Raphael Pinheiro Machado Rehm
Small scale variability in soil hydraulic properties in a headwater catchment of the Indian Western GhatsGeographien Südasiens
The Indian West Ghats are located in the monsoon climate with rainfalls up to over 3000 mm a year. Since the mountain chain is the source of almost all major Indian rivers, the characteristics of the headwater catchment areas are of great importance for the water balance of the entire Indian sub-continent. However, due to its proximity to the agglomeration areas of Mumbai and Pune, the previously rural Pune district in Maharashtra is facing strong demographic and economic growth and is thus increasingly affected by land use change. While these changes can be recognized from satellite data, changes in soil properties are rare avilable. Water affect a variety of physical, chemical and biological processes and by that almost every aspect of soil development and soil behavior. Conversely, the characteristics of soils for hydrological variables, such as the storage and provision of plant-available water, are crucial. In order to understand changes in the hydrology of a region, detailed knowledge of the effects of land use change on soil properties is required. This work should help to understand the characteristic of tropical soil formations in the northern Western Ghats and to show possible effects of different land uses on soil quality with a special focus on hydraulic properties.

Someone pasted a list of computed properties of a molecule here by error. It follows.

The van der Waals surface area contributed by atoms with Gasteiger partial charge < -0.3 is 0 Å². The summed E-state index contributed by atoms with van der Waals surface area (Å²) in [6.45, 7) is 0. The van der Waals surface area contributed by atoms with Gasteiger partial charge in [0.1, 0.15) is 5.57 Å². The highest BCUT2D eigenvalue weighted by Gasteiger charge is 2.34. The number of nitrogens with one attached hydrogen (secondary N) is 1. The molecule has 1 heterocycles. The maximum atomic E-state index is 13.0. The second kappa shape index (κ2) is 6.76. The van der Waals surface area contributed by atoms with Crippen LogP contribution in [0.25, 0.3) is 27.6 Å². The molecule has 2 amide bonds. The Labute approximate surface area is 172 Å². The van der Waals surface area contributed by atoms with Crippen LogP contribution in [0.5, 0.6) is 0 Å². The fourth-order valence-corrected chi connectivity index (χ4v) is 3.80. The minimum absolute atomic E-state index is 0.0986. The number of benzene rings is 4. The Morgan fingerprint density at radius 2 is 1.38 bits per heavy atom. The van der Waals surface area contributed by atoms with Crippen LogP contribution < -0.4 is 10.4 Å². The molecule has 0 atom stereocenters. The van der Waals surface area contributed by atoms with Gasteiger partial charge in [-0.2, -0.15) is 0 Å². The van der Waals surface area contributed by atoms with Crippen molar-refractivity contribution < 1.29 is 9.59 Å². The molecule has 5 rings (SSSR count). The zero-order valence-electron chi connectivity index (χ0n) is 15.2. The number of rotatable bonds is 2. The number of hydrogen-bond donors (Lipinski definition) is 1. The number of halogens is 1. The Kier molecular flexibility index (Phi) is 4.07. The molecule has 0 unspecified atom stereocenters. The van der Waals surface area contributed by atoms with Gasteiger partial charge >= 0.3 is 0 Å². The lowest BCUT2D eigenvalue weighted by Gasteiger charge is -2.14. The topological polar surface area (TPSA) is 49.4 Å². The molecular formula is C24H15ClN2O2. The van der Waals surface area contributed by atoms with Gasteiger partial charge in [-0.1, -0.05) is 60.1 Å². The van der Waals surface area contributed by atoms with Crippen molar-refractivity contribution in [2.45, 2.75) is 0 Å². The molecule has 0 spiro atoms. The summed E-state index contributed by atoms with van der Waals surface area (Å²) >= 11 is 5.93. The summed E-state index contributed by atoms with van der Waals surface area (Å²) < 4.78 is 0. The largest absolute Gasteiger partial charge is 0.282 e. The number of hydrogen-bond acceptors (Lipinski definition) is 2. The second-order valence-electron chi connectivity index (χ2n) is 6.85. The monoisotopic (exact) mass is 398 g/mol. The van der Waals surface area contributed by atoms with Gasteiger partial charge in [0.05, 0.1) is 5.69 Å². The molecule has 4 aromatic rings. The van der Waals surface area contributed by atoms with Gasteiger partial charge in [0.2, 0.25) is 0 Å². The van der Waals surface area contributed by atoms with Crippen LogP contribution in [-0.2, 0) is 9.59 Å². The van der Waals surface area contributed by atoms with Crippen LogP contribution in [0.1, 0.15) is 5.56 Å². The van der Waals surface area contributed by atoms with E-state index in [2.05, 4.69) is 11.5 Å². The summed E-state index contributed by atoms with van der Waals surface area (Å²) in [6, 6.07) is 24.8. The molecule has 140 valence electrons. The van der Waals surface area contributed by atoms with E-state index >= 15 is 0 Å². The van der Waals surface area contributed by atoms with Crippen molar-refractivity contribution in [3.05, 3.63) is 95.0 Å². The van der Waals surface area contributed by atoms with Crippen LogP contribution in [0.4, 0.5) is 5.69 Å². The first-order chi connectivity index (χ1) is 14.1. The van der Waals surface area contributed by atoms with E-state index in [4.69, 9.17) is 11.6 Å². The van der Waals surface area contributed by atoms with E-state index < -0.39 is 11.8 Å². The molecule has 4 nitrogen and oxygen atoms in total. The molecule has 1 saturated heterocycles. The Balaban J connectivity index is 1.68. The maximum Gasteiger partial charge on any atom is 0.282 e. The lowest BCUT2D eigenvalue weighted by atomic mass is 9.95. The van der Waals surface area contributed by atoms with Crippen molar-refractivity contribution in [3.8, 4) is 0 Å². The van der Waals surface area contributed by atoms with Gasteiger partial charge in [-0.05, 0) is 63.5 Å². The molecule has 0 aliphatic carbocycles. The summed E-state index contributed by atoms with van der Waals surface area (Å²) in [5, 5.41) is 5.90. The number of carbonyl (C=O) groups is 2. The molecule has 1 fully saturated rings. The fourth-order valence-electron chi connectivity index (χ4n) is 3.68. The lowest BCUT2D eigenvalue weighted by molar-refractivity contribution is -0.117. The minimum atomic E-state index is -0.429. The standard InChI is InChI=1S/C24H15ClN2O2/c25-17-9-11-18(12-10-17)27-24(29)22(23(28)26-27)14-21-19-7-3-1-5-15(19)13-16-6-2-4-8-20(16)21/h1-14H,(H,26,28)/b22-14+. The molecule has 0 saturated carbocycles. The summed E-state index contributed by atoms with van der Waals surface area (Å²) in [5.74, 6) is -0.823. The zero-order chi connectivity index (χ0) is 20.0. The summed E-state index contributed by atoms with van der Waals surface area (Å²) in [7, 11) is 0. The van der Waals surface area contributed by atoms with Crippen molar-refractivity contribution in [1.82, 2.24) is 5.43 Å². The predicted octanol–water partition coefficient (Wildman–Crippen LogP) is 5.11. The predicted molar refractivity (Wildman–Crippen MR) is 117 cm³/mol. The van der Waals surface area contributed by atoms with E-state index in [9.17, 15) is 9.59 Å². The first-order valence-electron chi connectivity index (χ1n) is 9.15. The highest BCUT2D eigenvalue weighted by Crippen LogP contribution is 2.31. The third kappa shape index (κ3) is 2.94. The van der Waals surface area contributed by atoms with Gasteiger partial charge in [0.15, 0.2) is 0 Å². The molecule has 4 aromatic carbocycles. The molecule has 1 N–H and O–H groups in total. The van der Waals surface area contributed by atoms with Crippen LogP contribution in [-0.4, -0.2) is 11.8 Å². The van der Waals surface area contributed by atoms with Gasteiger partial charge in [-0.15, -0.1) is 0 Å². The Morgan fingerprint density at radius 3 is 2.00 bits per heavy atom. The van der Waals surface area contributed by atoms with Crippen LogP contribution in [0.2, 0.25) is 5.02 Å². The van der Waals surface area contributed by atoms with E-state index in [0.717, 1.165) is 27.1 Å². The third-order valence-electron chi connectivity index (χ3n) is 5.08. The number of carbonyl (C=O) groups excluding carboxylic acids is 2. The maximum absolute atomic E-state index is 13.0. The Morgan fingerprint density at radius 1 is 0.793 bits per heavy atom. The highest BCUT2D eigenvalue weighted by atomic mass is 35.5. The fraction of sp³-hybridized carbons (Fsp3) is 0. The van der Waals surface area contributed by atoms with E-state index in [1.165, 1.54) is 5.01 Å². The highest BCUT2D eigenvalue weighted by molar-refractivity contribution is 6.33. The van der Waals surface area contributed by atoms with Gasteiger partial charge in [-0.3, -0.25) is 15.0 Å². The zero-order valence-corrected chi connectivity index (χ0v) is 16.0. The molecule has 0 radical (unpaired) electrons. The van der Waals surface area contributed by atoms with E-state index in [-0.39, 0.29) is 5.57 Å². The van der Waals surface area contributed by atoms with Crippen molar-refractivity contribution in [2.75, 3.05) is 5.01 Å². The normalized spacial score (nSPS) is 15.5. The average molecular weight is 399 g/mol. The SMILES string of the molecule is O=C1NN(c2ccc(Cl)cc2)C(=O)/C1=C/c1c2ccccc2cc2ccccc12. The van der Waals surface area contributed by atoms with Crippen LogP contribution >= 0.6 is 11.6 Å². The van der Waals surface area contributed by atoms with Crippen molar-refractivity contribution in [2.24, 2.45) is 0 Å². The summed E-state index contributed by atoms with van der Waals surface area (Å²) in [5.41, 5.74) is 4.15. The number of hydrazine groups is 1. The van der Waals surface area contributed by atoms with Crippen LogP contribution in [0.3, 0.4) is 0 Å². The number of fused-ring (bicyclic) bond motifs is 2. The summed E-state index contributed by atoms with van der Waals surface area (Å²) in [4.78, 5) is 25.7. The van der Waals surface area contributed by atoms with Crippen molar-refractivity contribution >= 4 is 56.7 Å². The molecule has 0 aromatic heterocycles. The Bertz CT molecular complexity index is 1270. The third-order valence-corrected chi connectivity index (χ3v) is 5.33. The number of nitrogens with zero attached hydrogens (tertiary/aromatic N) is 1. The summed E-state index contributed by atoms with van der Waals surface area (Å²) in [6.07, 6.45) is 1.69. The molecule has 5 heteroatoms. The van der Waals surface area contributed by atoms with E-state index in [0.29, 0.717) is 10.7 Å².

Raphael Pinheiro Machado Rehm completed his Master in Geography at the University of Augsburg. To carry out his master thesis he got a scholarship of the German Academic Exchange Service (DAAD) at the Indo-German Centre for Sustainability of the IIT Madras in Chennai for a three-month study visit in India. His master thesis deals with small scale variability in soil hydraulic properties of the tropical soils of the Indian Western Ghats.
Since January 2018, Raphael Pinheiro Machado Rehm has been working as a PhD student in the MicBin project. He measures and models the export of microplastic from agriculture areas caused by soil erosion and surface runoff within the Danube catchment of Bavaria.